Laser skin rejuvenation – This non-invasive procedure uses micro-pulses of laser energy that gently heat the upper dermis well below the skin surface. This also generates additional heat in dilated capillaries to address skin redness.

What laser skin rejuvenation does is stimulate collagen regrowth to improve both skin tone and texture. It also helps with the development of new skin cells, which restores the skin’s health, clarity, and youthfulness. Laser skin rejuvenation Singapore treatments can give you a glowing complexion by treating or improving:

  • Sun damage
  • Age spots, freckles, and unevenness
  • Tiny facial veins
  • Skin redness or rosacea
  • Acne, acne scarring, and other types of scarring
  • Other signs of aging (including fine lines and wrinkles, enlarged pores)

The recommended number of treatments to achieve optimal results is four to six. Initial improvements can be seen after one to two sessions, but full results take about three months to develop. The results can last six to 12 months and patients may need maintenance treatments to keep the results over time.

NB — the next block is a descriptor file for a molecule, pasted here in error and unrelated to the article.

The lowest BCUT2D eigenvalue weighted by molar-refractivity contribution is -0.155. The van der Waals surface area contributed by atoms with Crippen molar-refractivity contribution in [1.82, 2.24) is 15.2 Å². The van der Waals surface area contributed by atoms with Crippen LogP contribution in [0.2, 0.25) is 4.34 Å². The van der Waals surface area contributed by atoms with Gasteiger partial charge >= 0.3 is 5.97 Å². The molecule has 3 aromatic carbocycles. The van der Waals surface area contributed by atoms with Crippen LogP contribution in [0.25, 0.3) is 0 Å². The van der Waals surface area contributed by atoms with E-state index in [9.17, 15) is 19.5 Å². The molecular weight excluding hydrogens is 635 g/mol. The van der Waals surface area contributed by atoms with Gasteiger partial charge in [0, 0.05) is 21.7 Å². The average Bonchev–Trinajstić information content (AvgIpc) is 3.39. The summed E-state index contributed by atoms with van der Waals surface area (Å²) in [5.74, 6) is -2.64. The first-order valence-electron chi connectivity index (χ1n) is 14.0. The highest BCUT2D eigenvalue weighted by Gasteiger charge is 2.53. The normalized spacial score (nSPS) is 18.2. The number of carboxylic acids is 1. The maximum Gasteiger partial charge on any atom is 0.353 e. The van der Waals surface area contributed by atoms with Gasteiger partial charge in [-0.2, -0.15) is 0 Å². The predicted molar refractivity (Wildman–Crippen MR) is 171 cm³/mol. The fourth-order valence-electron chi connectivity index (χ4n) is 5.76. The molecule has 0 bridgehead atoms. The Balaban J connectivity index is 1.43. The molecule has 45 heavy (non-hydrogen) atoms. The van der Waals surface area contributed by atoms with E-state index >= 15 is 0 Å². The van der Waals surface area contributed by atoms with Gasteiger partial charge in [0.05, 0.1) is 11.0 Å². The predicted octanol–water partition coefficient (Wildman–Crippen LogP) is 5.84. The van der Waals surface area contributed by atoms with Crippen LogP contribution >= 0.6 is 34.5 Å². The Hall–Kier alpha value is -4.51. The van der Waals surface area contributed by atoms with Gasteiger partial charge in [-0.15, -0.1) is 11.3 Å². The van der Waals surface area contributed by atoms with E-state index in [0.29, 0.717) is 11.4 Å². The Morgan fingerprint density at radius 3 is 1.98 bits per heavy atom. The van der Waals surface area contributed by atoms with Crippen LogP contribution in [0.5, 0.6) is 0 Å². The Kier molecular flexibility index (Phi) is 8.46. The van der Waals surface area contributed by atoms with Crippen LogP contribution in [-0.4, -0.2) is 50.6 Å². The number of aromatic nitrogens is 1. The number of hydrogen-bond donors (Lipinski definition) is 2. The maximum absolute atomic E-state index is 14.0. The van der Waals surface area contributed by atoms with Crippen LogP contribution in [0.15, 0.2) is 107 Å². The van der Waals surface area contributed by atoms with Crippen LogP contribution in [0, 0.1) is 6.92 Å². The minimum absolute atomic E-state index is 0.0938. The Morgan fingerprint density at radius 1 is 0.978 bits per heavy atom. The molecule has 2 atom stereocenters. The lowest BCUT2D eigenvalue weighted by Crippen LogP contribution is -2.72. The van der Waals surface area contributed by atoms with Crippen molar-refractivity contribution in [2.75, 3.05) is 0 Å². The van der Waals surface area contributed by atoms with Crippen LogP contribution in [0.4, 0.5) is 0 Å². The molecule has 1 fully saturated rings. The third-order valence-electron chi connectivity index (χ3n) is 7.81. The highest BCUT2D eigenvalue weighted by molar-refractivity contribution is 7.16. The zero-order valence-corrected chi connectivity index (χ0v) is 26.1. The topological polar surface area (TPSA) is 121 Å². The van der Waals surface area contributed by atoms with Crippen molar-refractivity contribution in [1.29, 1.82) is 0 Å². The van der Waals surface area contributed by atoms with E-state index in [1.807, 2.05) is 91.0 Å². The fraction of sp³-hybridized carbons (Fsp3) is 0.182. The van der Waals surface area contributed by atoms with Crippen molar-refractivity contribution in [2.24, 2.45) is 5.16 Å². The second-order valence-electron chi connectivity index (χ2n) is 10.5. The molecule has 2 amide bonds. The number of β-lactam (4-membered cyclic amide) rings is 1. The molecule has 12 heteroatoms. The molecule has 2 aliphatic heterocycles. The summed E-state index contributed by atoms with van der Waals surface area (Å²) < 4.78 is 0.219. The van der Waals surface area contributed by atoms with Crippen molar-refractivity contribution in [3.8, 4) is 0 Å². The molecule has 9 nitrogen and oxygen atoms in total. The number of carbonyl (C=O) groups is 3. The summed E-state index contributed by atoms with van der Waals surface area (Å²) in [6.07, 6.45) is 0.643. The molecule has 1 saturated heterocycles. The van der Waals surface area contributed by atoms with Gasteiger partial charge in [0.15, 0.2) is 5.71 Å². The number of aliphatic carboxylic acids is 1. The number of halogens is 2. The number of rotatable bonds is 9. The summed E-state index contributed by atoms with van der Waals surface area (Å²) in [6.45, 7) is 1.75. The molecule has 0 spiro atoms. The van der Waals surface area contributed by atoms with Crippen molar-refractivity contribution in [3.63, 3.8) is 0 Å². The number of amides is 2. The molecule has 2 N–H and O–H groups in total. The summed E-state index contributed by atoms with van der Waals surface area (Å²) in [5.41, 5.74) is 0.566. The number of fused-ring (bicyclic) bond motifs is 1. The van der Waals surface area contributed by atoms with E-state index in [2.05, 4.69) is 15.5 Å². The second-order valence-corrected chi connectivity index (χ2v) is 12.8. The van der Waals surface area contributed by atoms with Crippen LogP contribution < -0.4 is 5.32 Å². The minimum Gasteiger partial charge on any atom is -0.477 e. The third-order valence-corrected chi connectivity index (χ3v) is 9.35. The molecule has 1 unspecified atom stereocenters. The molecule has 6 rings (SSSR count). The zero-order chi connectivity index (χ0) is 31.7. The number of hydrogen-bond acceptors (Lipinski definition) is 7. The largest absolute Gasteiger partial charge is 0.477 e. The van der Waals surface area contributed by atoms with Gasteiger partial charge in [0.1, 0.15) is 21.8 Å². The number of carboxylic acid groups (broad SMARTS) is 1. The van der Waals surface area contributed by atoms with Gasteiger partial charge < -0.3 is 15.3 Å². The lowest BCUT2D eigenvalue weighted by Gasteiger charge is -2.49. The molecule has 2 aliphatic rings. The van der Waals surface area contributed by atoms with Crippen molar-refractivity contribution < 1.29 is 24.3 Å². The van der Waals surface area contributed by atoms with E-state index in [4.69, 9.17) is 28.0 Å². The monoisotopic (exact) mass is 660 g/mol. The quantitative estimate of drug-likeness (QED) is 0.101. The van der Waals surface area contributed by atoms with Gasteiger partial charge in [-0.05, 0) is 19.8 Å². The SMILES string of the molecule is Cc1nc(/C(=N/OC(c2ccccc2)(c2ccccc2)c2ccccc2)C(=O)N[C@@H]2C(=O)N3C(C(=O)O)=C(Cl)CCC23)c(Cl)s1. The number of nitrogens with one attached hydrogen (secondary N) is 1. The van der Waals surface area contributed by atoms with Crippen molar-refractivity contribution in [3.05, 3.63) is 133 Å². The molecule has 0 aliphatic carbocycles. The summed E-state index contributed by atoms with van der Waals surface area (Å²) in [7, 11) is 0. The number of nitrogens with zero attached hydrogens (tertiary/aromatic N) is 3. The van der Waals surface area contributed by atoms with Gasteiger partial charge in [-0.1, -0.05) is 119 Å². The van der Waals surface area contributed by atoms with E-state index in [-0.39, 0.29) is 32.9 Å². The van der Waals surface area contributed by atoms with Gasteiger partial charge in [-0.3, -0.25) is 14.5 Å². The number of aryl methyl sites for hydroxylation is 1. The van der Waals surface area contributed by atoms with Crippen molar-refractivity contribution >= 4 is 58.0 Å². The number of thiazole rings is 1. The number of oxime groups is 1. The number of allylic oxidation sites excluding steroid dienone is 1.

Other treatments that can improve sun damage

  • IPL Photo Facial – uses intense pulsed light (IPL) to treat freckles, brown spots, and uneven complexion. 

How to prevent sun damage

It is all about protecting your skin from the sun and avoiding prolonged and unprotected sun exposure. Below are a few things that can help prevent sun damage.

  • Wear sunscreen every day – Choose a broad-spectrum sunscreen and make sure to wear it even when it’s not sunny. Apply liberally and reapply after sweating, swimming, or toweling.
  • Avoid peak sun – Stay out of the sun or try not to have outdoor activities between 10 am and 4 pm.
  • Seek shade – When outside, seek shade under a tree or a shelter. You can also use an umbrella when walking on a sunny day.  
  • Mind your outfit – Long-sleeved shirts and pants, as well as those made with tightly woven fabrics offer good protection from the sun. There are also clothing choices that are specifically manufactured to have UV protection. 
  • Accessorize – Wear a wide-brimmed hat for added protection. Don’t forget your eyes; wear wrap-around sunglasses that block both UVA and UVB rays.

Book a consultation today

Dealing with signs of sun damage or looking to unveil a more glowing and youthful-looking complexion? Get in touch with us today! Contact Cutis Medical Laser Clinics in Singapore and schedule a consultation with one of our aesthetic doctors.